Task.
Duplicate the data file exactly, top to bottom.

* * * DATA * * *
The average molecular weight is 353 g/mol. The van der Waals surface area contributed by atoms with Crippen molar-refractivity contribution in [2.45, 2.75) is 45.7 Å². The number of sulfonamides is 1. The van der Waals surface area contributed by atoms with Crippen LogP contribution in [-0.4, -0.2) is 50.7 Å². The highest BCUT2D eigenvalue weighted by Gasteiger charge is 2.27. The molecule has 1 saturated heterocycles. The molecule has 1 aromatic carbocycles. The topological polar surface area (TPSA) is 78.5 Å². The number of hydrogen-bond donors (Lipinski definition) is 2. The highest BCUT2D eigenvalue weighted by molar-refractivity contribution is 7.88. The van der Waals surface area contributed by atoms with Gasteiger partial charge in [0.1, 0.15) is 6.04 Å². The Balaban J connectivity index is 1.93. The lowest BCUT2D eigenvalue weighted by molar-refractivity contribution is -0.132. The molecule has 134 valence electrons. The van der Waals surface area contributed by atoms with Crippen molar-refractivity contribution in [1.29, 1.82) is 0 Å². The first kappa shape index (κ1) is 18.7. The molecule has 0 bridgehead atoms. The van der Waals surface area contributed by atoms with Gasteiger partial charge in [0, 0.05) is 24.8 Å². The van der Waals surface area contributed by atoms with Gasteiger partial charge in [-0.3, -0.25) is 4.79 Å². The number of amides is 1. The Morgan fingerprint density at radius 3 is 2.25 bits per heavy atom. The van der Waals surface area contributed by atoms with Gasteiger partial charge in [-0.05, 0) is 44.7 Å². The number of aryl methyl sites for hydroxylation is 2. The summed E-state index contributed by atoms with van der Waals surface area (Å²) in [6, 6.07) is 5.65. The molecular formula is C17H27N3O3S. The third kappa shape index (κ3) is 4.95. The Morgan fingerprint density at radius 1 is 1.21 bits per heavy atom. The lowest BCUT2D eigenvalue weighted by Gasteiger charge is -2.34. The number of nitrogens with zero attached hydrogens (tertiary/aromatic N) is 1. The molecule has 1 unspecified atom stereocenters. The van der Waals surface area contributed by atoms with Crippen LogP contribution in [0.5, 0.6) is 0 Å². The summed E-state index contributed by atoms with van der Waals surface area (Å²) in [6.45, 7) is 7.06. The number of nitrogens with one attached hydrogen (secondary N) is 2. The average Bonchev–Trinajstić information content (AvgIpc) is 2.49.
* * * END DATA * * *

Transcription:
The average molecular weight is 353 g/mol. The van der Waals surface area contributed by atoms with Crippen molar-refractivity contribution in [2.45, 2.75) is 45.7 Å². The number of sulfonamides is 1. The van der Waals surface area contributed by atoms with Crippen LogP contribution in [-0.4, -0.2) is 50.7 Å². The highest BCUT2D eigenvalue weighted by Gasteiger charge is 2.27. The molecule has 1 saturated heterocycles. The molecule has 1 aromatic carbocycles. The topological polar surface area (TPSA) is 78.5 Å². The number of hydrogen-bond donors (Lipinski definition) is 2. The highest BCUT2D eigenvalue weighted by molar-refractivity contribution is 7.88. The van der Waals surface area contributed by atoms with Gasteiger partial charge in [0.1, 0.15) is 6.04 Å². The Balaban J connectivity index is 1.93. The lowest BCUT2D eigenvalue weighted by molar-refractivity contribution is -0.132. The molecule has 134 valence electrons. The van der Waals surface area contributed by atoms with Crippen molar-refractivity contribution in [1.29, 1.82) is 0 Å². The first kappa shape index (κ1) is 18.7. The molecule has 0 bridgehead atoms. The van der Waals surface area contributed by atoms with Gasteiger partial charge in [0, 0.05) is 24.8 Å². The van der Waals surface area contributed by atoms with Gasteiger partial charge in [-0.3, -0.25) is 4.79 Å². The number of amides is 1. The Morgan fingerprint density at radius 3 is 2.25 bits per heavy atom. The van der Waals surface area contributed by atoms with Gasteiger partial charge in [-0.05, 0) is 44.7 Å². The number of aryl methyl sites for hydroxylation is 2. The summed E-state index contributed by atoms with van der Waals surface area (Å²) in [6, 6.07) is 5.65. The molecular formula is C17H27N3O3S. The third kappa shape index (κ3) is 4.95. The Morgan fingerprint density at radius 1 is 1.21 bits per heavy atom. The lowest BCUT2D eigenvalue weighted by Gasteiger charge is -2.34. The number of nitrogens with zero attached hydrogens (tertiary/aromatic N) is 1. The molecule has 1 unspecified atom stereocenters. The van der Waals surface area contributed by atoms with Crippen LogP contribution in [0.5, 0.6) is 0 Å². The summed E-state index contributed by atoms with van der Waals surface area (Å²) in [6.45, 7) is 7.06. The number of nitrogens with one attached hydrogen (secondary N) is 2. The average Bonchev–Trinajstić information content (AvgIpc) is 2.49.